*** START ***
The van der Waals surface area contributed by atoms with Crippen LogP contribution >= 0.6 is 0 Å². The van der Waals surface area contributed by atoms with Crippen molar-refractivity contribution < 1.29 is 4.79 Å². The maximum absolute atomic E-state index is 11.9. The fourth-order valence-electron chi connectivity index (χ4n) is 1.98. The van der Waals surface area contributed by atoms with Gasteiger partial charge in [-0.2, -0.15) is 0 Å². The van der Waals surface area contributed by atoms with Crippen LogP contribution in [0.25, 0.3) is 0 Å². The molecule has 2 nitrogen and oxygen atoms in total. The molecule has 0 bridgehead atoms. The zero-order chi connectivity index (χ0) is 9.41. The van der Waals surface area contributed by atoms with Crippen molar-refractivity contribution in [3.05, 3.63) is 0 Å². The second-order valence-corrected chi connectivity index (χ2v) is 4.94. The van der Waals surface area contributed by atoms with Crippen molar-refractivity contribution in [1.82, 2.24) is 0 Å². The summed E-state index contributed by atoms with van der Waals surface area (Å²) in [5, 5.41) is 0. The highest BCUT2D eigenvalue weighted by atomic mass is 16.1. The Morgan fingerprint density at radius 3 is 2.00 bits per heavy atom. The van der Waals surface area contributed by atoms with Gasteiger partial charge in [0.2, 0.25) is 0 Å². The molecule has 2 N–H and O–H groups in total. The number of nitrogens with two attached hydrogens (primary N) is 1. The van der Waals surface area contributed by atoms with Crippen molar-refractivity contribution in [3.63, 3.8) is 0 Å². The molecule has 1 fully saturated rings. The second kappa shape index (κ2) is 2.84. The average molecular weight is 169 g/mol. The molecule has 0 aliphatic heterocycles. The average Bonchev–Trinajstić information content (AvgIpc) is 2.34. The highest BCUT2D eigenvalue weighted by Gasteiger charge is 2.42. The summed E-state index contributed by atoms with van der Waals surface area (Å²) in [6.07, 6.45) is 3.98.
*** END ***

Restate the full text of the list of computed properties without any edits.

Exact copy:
The van der Waals surface area contributed by atoms with Crippen LogP contribution >= 0.6 is 0 Å². The van der Waals surface area contributed by atoms with Crippen molar-refractivity contribution < 1.29 is 4.79 Å². The maximum absolute atomic E-state index is 11.9. The fourth-order valence-electron chi connectivity index (χ4n) is 1.98. The van der Waals surface area contributed by atoms with Gasteiger partial charge in [-0.2, -0.15) is 0 Å². The van der Waals surface area contributed by atoms with Crippen LogP contribution in [0.25, 0.3) is 0 Å². The molecule has 2 nitrogen and oxygen atoms in total. The molecule has 0 bridgehead atoms. The zero-order chi connectivity index (χ0) is 9.41. The van der Waals surface area contributed by atoms with Crippen molar-refractivity contribution in [3.05, 3.63) is 0 Å². The second-order valence-corrected chi connectivity index (χ2v) is 4.94. The van der Waals surface area contributed by atoms with Crippen molar-refractivity contribution in [1.82, 2.24) is 0 Å². The summed E-state index contributed by atoms with van der Waals surface area (Å²) in [5, 5.41) is 0. The highest BCUT2D eigenvalue weighted by atomic mass is 16.1. The Morgan fingerprint density at radius 3 is 2.00 bits per heavy atom. The van der Waals surface area contributed by atoms with Gasteiger partial charge in [0.2, 0.25) is 0 Å². The molecule has 2 N–H and O–H groups in total. The number of nitrogens with two attached hydrogens (primary N) is 1. The van der Waals surface area contributed by atoms with Crippen molar-refractivity contribution in [3.63, 3.8) is 0 Å². The molecule has 1 fully saturated rings. The second kappa shape index (κ2) is 2.84. The average molecular weight is 169 g/mol. The molecule has 0 aliphatic heterocycles. The average Bonchev–Trinajstić information content (AvgIpc) is 2.34. The highest BCUT2D eigenvalue weighted by Gasteiger charge is 2.42. The summed E-state index contributed by atoms with van der Waals surface area (Å²) in [6.07, 6.45) is 3.98.